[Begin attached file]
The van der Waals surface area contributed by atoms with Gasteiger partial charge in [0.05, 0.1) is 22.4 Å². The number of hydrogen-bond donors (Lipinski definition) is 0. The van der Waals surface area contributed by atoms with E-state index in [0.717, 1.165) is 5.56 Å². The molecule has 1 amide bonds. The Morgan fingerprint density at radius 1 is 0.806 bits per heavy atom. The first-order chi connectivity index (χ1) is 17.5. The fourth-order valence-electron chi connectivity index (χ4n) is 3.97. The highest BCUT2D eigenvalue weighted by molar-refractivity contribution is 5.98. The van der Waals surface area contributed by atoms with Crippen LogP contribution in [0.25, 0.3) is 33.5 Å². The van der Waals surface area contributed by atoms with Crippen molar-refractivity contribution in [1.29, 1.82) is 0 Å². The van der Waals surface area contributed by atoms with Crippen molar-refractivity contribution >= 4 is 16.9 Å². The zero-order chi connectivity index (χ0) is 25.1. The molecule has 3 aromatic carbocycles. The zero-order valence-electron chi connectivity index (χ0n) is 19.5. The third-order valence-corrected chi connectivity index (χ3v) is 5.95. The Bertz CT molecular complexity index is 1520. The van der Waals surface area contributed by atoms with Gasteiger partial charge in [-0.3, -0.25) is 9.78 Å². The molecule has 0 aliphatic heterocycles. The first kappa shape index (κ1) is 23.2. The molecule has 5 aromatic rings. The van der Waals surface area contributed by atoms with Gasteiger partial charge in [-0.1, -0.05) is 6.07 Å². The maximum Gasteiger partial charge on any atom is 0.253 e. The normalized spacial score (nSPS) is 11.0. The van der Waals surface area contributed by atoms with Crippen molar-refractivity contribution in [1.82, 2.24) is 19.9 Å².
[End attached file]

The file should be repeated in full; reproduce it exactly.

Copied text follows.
The van der Waals surface area contributed by atoms with Gasteiger partial charge in [0.05, 0.1) is 22.4 Å². The number of hydrogen-bond donors (Lipinski definition) is 0. The van der Waals surface area contributed by atoms with E-state index in [0.717, 1.165) is 5.56 Å². The molecule has 1 amide bonds. The Morgan fingerprint density at radius 1 is 0.806 bits per heavy atom. The first-order chi connectivity index (χ1) is 17.5. The fourth-order valence-electron chi connectivity index (χ4n) is 3.97. The highest BCUT2D eigenvalue weighted by molar-refractivity contribution is 5.98. The van der Waals surface area contributed by atoms with Crippen LogP contribution in [0.25, 0.3) is 33.5 Å². The van der Waals surface area contributed by atoms with Crippen molar-refractivity contribution in [1.29, 1.82) is 0 Å². The van der Waals surface area contributed by atoms with Crippen molar-refractivity contribution >= 4 is 16.9 Å². The zero-order chi connectivity index (χ0) is 25.1. The molecule has 3 aromatic carbocycles. The zero-order valence-electron chi connectivity index (χ0n) is 19.5. The third-order valence-corrected chi connectivity index (χ3v) is 5.95. The Bertz CT molecular complexity index is 1520. The van der Waals surface area contributed by atoms with Gasteiger partial charge in [-0.3, -0.25) is 9.78 Å². The molecule has 0 aliphatic heterocycles. The first kappa shape index (κ1) is 23.2. The molecule has 5 aromatic rings. The van der Waals surface area contributed by atoms with Gasteiger partial charge in [-0.1, -0.05) is 6.07 Å². The maximum Gasteiger partial charge on any atom is 0.253 e. The normalized spacial score (nSPS) is 11.0. The van der Waals surface area contributed by atoms with Crippen molar-refractivity contribution in [1.82, 2.24) is 19.9 Å².